Labor’s resounding victory in the March 19 South Australian election is the latest indication of a mood for change.
While that result should not be over-read, Labor has been ahead of the Liberal National Coalition in national opinion polls for more than a year, and its lead is growing.
The sentiment for change is strong; a betting person would say Labor is favourite to win the coming federal election. But Labor was ahead in the polls before the 2019 election and then lost.
Its lead is bigger this time and Prime Minister Scott Morrison is not a new contender. His arrogance and mistakes are piling up, but he might manage to pull another “miracle” out of the bag. This fear is rational because sections of the establishment media are still batting for Morrison and the Coalition.
Meanwhile, Labor leader Anthony Albanese is insisting on a “small target” strategy that minimises any differences with the government. The thinking behind this is that it minimises the Coalition's opportunity to attack.
But not providing an alternative vision for Labor’s base is an inherently risky strategy. If it’s only really “Coalition-lite” what’s the point of supporting it?
It also makes Labor vulnerable to last minute scare campaigns, as we are seeing now with its right faction alleging the party mistreated the late Senator Kimberley Kitching.
Following its “unlosable” 2019 election defeat, Labor strategists assessed its reforms, including the “death tax” and changes to negative gearing, had been “too ambitious”. While those particular ideas were debatable “reforms” to push, the party was definitely not “too ambitious”. It did not offer enough!
While supporting a change in government, we should avoid falling in behind Labor strategists’ narrow vision.
It is a dishonest to claim, as some Labor supporters do, that the only way to get rid of the Coalition is to vote  Labor.
Socialist Alliance, Victorian Socialists and the Greens have all committed not to support a Coalition government. Therefore this argument does not apply to their candidates. Independent candidates should be scrutinised about which party they would support for government.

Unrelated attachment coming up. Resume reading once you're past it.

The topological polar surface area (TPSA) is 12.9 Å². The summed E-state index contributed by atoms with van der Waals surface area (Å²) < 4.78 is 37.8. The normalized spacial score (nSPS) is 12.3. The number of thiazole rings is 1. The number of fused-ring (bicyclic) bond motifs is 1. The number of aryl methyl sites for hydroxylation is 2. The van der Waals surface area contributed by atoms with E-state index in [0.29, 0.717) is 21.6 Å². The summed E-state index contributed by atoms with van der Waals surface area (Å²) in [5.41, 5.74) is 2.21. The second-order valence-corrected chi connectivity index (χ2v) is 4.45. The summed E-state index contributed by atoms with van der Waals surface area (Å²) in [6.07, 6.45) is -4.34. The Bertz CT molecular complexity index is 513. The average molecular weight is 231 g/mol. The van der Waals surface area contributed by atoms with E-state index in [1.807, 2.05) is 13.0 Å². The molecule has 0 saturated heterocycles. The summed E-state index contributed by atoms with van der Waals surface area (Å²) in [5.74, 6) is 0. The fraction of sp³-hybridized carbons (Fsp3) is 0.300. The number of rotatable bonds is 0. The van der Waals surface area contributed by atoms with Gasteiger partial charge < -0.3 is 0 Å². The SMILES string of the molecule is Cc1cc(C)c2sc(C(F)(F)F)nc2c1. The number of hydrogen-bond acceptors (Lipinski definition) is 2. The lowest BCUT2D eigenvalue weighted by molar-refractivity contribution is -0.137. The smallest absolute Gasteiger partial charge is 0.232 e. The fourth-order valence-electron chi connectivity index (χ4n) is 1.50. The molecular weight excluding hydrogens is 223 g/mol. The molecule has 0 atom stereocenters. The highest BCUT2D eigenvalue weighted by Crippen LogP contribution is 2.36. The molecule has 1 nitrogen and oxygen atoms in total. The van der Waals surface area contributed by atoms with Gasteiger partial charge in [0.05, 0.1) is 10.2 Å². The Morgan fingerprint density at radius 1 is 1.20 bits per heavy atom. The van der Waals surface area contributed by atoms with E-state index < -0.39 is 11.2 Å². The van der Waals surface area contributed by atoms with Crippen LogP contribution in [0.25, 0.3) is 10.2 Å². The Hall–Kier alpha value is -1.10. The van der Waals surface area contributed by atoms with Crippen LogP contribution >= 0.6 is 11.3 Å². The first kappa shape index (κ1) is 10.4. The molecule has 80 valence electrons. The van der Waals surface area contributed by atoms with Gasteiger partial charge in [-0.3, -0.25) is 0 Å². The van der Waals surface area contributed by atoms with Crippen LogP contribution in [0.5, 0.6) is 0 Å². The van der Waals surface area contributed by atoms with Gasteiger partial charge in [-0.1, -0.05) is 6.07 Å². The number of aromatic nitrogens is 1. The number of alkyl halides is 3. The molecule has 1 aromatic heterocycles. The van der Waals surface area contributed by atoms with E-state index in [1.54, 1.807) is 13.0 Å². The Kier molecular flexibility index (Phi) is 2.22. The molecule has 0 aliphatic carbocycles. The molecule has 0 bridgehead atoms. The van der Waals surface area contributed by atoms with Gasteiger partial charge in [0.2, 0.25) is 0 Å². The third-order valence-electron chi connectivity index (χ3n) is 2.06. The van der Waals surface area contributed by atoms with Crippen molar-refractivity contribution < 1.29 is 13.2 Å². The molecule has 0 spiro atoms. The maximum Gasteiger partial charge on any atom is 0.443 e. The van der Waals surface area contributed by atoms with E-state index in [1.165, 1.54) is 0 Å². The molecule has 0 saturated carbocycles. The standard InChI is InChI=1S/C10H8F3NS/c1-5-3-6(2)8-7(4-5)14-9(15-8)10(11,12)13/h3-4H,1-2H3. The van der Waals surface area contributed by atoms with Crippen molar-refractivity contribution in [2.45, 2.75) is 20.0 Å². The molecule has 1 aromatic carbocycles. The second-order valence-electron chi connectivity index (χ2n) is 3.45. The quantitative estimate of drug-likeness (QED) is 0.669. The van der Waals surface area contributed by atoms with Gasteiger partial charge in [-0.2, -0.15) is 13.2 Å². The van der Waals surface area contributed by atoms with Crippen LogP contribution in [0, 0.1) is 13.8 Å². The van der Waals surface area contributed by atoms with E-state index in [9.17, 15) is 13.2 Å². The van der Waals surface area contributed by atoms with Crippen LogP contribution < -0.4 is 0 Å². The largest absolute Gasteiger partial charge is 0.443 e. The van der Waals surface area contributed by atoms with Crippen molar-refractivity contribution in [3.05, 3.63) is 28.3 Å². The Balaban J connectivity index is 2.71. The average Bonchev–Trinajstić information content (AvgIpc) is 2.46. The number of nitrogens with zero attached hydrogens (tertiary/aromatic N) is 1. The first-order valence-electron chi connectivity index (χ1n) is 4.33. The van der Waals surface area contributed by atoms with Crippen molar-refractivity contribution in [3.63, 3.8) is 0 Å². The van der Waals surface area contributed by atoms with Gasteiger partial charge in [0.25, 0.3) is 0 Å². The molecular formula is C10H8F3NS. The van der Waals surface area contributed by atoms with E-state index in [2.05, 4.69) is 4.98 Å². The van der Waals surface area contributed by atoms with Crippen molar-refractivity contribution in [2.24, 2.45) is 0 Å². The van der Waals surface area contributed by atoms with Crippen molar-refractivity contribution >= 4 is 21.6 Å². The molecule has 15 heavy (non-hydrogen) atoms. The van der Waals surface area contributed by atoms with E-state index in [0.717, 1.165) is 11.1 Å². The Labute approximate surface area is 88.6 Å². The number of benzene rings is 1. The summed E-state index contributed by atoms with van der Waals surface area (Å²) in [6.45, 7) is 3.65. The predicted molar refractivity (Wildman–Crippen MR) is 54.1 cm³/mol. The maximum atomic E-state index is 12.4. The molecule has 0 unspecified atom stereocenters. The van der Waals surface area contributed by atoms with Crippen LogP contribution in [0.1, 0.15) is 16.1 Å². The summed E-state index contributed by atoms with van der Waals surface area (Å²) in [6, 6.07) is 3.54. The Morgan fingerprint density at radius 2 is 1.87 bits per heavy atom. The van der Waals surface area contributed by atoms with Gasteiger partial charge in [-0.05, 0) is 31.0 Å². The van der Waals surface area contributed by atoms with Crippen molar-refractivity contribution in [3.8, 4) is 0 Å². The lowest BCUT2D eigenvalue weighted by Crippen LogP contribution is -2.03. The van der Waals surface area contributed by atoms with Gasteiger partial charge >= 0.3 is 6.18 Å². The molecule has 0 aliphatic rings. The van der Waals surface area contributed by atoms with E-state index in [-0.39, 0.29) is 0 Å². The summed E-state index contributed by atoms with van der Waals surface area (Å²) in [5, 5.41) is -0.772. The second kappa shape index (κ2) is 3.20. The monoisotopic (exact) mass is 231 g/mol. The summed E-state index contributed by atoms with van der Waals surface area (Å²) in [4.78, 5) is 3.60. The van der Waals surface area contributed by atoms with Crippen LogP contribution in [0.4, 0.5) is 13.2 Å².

Voting for the Socialist Alliance and the Greens is preferable as long as your preferences flow to Labor ahead of the Coalition. If your preferred candidate does not get elected, your vote passes on at full value to the candidates you preference.
Anyone concerned about the climate catastrophe should not give Labor their first preference. This is because Labor, unapologetically, supports new coal mines and gas developments at Scarborough and the Beetaloo Basin.
Its climate policy is less ambitious than the inadequate policy it took to the 2019 election. Even if implemented, it still means climate disaster.
Labor’s argument that “we just need to get elected” because the Coalition is so bad relies on historical amnesia and a naivety about the extent it is prepared to go to push progressive reforms. Its record in government and its small target strategy show it is a loyal and slavish supporter of big business.
Labor has been its most progressive under pressure from mobilised movements, including from the unions, women’s and queer communities as well as the anti-nuclear and peace movements.
While these progressive views are widespread today, they are not a counter power as they once were during the 1960–70s. It means that Labor can get away with its “small target” strategy and, as a consequence, support many of the Coalition’s rotten policies including tax cuts for the rich, the religious discrimination bill and AUKUS.
Labor supporters argue, falsely, that while its policy can be disappointing, only Labor has brought in progressive reforms. This is wrong: its record in state and federal governments includes supporting privatisations, wars and anti-union laws.
Remember too that a federal Labor government refused to introduce marriage equality between 2007 and 2013. While Labor is often credited with ending Australia’s involvement in the disastrous Vietnam War, it was William McMahon Liberal government that decided to withdraw combat troops prior to Gough Whitlam’s election in 1972.
Regardless of which major capitalist party is in government, strong community campaigns can win reforms. History shows that without popular pressure, the major capitalist parties don’t.
It’s not just Morrison, the individual, we need to defeat, but the Coalition’s pro-capitalist agenda. Given Labor shares a big portion of it, we need to focus efforts on supporting those parties that prioritise building popular movements that prioritise working class and oppressed peoples’ interests.
We do want to kick out the Morrison government, but this alone will not be enough.
A vote for Socialist Alliance, where we’re standing, sends a signal to Labor and the Greens that radical action is needed and that the only way to achieve it is to organise on the ground for the changes we so desperately need.
[Alex Bainbridge is a member of the Socialist Alliance national executive. See our federal election candidates here.]